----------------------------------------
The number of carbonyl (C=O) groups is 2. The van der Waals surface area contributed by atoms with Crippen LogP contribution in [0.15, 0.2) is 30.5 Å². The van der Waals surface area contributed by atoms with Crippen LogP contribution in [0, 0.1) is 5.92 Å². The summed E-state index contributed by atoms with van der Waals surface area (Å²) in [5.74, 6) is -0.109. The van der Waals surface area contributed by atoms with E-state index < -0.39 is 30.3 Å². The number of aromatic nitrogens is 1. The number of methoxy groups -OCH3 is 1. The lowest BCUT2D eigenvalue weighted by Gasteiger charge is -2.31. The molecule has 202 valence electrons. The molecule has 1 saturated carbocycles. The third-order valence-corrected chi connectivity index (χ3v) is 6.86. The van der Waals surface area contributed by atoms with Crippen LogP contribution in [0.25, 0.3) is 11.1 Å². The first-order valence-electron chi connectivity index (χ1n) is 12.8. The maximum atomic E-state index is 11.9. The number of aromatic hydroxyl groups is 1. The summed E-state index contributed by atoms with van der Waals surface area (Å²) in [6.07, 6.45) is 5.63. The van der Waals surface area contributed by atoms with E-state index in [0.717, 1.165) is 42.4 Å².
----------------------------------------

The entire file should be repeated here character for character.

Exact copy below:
The number of carbonyl (C=O) groups is 2. The van der Waals surface area contributed by atoms with Crippen LogP contribution in [0.15, 0.2) is 30.5 Å². The van der Waals surface area contributed by atoms with Crippen LogP contribution in [0, 0.1) is 5.92 Å². The summed E-state index contributed by atoms with van der Waals surface area (Å²) in [5.74, 6) is -0.109. The van der Waals surface area contributed by atoms with E-state index < -0.39 is 30.3 Å². The number of aromatic nitrogens is 1. The number of methoxy groups -OCH3 is 1. The lowest BCUT2D eigenvalue weighted by Gasteiger charge is -2.31. The molecule has 202 valence electrons. The molecule has 1 saturated carbocycles. The third-order valence-corrected chi connectivity index (χ3v) is 6.86. The van der Waals surface area contributed by atoms with Crippen LogP contribution in [0.25, 0.3) is 11.1 Å². The first-order valence-electron chi connectivity index (χ1n) is 12.8. The maximum atomic E-state index is 11.9. The number of aromatic hydroxyl groups is 1. The summed E-state index contributed by atoms with van der Waals surface area (Å²) in [6.07, 6.45) is 5.63. The van der Waals surface area contributed by atoms with E-state index in [0.717, 1.165) is 42.4 Å².